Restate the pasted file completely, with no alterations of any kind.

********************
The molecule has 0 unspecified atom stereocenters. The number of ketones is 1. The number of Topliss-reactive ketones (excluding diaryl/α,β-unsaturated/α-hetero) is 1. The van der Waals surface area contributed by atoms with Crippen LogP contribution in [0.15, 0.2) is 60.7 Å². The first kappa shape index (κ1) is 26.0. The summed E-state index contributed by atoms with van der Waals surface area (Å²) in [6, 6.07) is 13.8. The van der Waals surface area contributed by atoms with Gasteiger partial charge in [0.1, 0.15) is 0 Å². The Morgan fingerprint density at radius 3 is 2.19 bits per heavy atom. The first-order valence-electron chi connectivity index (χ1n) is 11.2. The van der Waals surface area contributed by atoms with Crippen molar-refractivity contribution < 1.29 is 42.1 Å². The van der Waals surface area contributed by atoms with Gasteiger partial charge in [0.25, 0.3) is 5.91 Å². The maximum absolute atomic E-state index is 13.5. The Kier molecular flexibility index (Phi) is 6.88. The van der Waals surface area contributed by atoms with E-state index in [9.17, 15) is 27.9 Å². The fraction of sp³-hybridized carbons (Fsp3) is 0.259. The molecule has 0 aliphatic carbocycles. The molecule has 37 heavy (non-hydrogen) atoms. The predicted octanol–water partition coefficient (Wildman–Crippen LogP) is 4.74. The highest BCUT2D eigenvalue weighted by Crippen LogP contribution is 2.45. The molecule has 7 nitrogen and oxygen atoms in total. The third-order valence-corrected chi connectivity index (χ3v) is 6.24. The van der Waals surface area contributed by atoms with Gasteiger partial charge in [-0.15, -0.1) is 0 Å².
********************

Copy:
The molecule has 0 unspecified atom stereocenters. The number of ketones is 1. The number of Topliss-reactive ketones (excluding diaryl/α,β-unsaturated/α-hetero) is 1. The van der Waals surface area contributed by atoms with Crippen LogP contribution in [0.15, 0.2) is 60.7 Å². The first kappa shape index (κ1) is 26.0. The summed E-state index contributed by atoms with van der Waals surface area (Å²) in [6, 6.07) is 13.8. The van der Waals surface area contributed by atoms with Gasteiger partial charge in [0.1, 0.15) is 0 Å². The Morgan fingerprint density at radius 3 is 2.19 bits per heavy atom. The first-order valence-electron chi connectivity index (χ1n) is 11.2. The van der Waals surface area contributed by atoms with Crippen molar-refractivity contribution < 1.29 is 42.1 Å². The van der Waals surface area contributed by atoms with Gasteiger partial charge in [0.25, 0.3) is 5.91 Å². The maximum absolute atomic E-state index is 13.5. The Kier molecular flexibility index (Phi) is 6.88. The van der Waals surface area contributed by atoms with E-state index in [9.17, 15) is 27.9 Å². The fraction of sp³-hybridized carbons (Fsp3) is 0.259. The molecule has 0 aliphatic carbocycles. The molecule has 37 heavy (non-hydrogen) atoms. The predicted octanol–water partition coefficient (Wildman–Crippen LogP) is 4.74. The highest BCUT2D eigenvalue weighted by Crippen LogP contribution is 2.45. The molecule has 7 nitrogen and oxygen atoms in total. The third-order valence-corrected chi connectivity index (χ3v) is 6.24. The van der Waals surface area contributed by atoms with Gasteiger partial charge in [-0.15, -0.1) is 0 Å².